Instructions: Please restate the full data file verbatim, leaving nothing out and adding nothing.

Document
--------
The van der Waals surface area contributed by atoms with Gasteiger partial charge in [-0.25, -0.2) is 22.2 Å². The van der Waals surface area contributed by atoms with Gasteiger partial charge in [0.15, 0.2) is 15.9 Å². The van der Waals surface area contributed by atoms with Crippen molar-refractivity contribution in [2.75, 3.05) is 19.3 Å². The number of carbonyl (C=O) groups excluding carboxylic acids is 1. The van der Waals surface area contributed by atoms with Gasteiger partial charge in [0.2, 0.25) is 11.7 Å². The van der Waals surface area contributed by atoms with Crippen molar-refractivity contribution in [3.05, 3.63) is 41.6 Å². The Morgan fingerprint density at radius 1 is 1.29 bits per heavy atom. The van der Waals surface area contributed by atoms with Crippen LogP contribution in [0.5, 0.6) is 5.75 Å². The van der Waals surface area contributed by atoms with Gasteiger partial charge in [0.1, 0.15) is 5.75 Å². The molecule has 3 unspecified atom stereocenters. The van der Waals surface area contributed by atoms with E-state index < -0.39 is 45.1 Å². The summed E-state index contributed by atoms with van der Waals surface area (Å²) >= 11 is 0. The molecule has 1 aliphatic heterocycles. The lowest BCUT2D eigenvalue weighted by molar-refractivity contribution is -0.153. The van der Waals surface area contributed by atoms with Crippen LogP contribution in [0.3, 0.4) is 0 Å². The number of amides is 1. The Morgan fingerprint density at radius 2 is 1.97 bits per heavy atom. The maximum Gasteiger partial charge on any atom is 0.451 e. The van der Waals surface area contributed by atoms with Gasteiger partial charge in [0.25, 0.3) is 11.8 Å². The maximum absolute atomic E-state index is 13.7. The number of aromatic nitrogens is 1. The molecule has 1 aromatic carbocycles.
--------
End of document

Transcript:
The van der Waals surface area contributed by atoms with Gasteiger partial charge in [-0.25, -0.2) is 22.2 Å². The van der Waals surface area contributed by atoms with Gasteiger partial charge in [0.15, 0.2) is 15.9 Å². The van der Waals surface area contributed by atoms with Crippen molar-refractivity contribution in [2.75, 3.05) is 19.3 Å². The number of carbonyl (C=O) groups excluding carboxylic acids is 1. The van der Waals surface area contributed by atoms with Gasteiger partial charge in [0.2, 0.25) is 11.7 Å². The van der Waals surface area contributed by atoms with Crippen molar-refractivity contribution in [3.05, 3.63) is 41.6 Å². The Morgan fingerprint density at radius 1 is 1.29 bits per heavy atom. The van der Waals surface area contributed by atoms with Crippen LogP contribution in [0.5, 0.6) is 5.75 Å². The van der Waals surface area contributed by atoms with Gasteiger partial charge in [0.1, 0.15) is 5.75 Å². The molecule has 3 unspecified atom stereocenters. The van der Waals surface area contributed by atoms with E-state index < -0.39 is 45.1 Å². The summed E-state index contributed by atoms with van der Waals surface area (Å²) >= 11 is 0. The molecule has 1 aliphatic heterocycles. The lowest BCUT2D eigenvalue weighted by molar-refractivity contribution is -0.153. The van der Waals surface area contributed by atoms with Crippen LogP contribution in [0.3, 0.4) is 0 Å². The number of amides is 1. The Morgan fingerprint density at radius 2 is 1.97 bits per heavy atom. The maximum Gasteiger partial charge on any atom is 0.451 e. The van der Waals surface area contributed by atoms with Gasteiger partial charge in [0.25, 0.3) is 11.8 Å². The maximum absolute atomic E-state index is 13.7. The number of aromatic nitrogens is 1. The molecule has 1 aromatic carbocycles.